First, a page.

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Minister calls for more cyber security experts
'Holistic national response' needed
The minister for security has said the government has to do something about a shortage of emerging cyber security professionals.
Baroness Neville-Jones said the problem Britain faces is that it has "a talented, but small pool of highly skilled public and private sector cyber security individuals".
Speaking at the Cyber Security Challenge UK launch on 26 July 2010, she told an audience of online security professionals that there needs to be a "holistic national response" to the lack of online security experts in the UK. She also said that she wants to see government "take a lead" in improving the situation.
"They are extraordinarily valuable to us, but as I say we don't have enough. I think the task, and I think this is the task that those who have organised these competitions have spotted, is that future online security professionals have to be encouraged and nurtured," said Neville-Jones.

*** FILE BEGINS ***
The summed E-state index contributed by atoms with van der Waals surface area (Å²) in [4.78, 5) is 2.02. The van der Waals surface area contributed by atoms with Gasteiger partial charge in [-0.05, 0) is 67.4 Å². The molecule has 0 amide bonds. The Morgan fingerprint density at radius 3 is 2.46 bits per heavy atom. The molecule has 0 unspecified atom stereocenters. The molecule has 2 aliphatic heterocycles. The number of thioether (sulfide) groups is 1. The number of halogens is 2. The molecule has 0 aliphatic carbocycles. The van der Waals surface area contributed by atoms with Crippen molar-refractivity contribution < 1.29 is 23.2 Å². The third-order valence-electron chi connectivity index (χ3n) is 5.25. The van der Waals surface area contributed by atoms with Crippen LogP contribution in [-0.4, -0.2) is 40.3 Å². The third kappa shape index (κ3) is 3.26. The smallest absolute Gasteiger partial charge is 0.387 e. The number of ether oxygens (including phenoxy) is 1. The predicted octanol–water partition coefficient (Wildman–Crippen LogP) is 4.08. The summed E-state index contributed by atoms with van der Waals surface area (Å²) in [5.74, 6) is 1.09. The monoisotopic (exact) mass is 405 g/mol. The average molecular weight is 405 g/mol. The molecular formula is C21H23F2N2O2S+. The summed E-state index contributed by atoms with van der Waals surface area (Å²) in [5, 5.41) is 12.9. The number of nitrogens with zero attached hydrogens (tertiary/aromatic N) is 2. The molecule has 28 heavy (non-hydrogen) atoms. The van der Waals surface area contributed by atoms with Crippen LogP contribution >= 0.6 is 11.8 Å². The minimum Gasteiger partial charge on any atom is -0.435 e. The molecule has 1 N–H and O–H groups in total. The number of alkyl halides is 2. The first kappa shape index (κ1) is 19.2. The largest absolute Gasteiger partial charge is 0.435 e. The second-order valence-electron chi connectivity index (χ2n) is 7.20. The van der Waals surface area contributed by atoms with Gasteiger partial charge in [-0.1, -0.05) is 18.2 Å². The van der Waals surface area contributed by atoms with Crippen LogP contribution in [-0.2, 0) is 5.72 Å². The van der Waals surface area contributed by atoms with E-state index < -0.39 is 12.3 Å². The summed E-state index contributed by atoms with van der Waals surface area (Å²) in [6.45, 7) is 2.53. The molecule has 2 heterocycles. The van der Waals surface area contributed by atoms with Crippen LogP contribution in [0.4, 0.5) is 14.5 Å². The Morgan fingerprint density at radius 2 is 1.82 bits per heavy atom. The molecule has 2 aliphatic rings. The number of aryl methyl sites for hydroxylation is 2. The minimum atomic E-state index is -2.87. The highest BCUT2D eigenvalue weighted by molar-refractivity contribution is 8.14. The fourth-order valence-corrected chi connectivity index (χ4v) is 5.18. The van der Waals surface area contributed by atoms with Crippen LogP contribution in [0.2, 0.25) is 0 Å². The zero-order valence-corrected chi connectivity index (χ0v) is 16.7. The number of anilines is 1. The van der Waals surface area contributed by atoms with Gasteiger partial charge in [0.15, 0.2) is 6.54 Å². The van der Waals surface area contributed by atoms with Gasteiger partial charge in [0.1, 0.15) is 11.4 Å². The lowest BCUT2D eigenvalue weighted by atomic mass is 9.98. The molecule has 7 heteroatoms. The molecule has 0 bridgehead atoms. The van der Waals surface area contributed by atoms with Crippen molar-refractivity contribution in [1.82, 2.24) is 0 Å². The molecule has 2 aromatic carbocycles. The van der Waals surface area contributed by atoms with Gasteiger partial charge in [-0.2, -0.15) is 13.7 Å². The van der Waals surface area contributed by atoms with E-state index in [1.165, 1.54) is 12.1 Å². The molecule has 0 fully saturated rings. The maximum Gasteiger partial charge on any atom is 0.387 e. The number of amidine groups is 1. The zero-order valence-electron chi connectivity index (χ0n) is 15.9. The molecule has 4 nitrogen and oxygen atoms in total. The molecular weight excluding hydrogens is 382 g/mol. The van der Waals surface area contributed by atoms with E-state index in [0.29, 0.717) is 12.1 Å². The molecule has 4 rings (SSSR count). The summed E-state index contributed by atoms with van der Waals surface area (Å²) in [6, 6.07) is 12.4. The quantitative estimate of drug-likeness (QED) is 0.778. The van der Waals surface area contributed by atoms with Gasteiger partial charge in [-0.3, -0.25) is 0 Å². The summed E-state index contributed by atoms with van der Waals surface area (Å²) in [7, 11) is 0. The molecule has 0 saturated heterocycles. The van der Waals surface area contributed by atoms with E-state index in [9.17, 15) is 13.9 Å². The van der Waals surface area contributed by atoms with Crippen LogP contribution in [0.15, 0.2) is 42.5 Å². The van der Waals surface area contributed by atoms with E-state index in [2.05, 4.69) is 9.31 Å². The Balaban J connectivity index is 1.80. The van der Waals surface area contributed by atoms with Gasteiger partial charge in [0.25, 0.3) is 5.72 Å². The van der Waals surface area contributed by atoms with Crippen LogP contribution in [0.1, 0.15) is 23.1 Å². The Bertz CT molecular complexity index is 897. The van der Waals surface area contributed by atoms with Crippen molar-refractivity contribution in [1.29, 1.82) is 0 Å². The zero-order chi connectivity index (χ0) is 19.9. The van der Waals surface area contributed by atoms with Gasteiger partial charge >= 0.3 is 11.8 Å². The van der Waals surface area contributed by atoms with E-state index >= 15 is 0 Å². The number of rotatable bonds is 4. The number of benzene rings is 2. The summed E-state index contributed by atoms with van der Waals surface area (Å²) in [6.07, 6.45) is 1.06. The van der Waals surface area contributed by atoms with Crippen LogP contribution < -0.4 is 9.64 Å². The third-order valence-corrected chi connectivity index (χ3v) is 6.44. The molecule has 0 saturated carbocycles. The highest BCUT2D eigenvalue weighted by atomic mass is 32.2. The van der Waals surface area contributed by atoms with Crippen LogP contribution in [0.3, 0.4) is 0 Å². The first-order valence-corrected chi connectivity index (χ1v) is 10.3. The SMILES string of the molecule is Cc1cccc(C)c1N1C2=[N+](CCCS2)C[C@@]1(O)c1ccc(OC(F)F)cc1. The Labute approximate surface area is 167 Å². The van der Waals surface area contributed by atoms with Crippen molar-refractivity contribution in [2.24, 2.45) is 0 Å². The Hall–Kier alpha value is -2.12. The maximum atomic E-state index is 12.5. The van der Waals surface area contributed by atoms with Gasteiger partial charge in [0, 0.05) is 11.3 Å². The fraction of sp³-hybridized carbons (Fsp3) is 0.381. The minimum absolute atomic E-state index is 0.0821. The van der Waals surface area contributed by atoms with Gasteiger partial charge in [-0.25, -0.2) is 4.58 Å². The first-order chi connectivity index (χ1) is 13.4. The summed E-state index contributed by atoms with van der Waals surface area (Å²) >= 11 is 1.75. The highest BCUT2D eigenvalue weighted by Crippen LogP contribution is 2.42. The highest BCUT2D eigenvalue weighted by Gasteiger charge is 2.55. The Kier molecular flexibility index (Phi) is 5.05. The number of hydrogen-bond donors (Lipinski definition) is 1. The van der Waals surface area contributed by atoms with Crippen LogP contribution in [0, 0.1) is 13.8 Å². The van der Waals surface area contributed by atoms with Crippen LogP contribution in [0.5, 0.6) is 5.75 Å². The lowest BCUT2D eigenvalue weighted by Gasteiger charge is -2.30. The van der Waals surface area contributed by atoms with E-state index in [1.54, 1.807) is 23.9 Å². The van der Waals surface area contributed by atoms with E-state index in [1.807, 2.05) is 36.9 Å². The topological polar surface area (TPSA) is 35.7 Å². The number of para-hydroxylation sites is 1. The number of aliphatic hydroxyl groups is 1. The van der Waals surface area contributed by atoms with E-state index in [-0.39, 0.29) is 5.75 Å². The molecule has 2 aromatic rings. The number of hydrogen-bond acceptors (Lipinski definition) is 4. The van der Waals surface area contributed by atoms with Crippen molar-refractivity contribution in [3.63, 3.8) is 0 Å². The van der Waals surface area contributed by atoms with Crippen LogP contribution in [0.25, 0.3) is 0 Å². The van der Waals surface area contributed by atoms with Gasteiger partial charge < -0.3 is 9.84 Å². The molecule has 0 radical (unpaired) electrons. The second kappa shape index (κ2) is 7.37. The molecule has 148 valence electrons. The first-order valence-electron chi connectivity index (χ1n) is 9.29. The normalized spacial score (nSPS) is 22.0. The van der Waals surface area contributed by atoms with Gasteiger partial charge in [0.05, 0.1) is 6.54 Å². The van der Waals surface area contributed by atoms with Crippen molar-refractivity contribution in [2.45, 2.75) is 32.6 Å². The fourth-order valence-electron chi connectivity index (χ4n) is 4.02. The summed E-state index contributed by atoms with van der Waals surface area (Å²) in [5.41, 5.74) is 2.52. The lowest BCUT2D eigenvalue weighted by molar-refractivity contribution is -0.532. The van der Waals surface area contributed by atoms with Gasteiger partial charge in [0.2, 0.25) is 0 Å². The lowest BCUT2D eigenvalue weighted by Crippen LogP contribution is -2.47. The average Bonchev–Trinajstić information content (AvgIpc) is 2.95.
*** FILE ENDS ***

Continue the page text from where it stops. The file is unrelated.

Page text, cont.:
The Cyber Security Challenge consists of three competitions, which aim to find talented individuals who are capable of defending organisations against cyber attacks. The public and private funded programme has the support of the government, the Open University and industry suppliers like EADS.
The winners of the three competitions will be announced next year and prizes include bursaries for electronics and security related university courses and memberships to professional online security bodies.
Neville-Jones said she hopes the competitions will dispel the "techie image" of cyber security jobs.
"As I say, in future security does have to be a part of the IT industry and that has implications, does it not, for the educational curriculum. We do need to see more ICT training in schools and we do need to see more purpose filled courses at university and higher education," she added.
This article was originally published at Kable.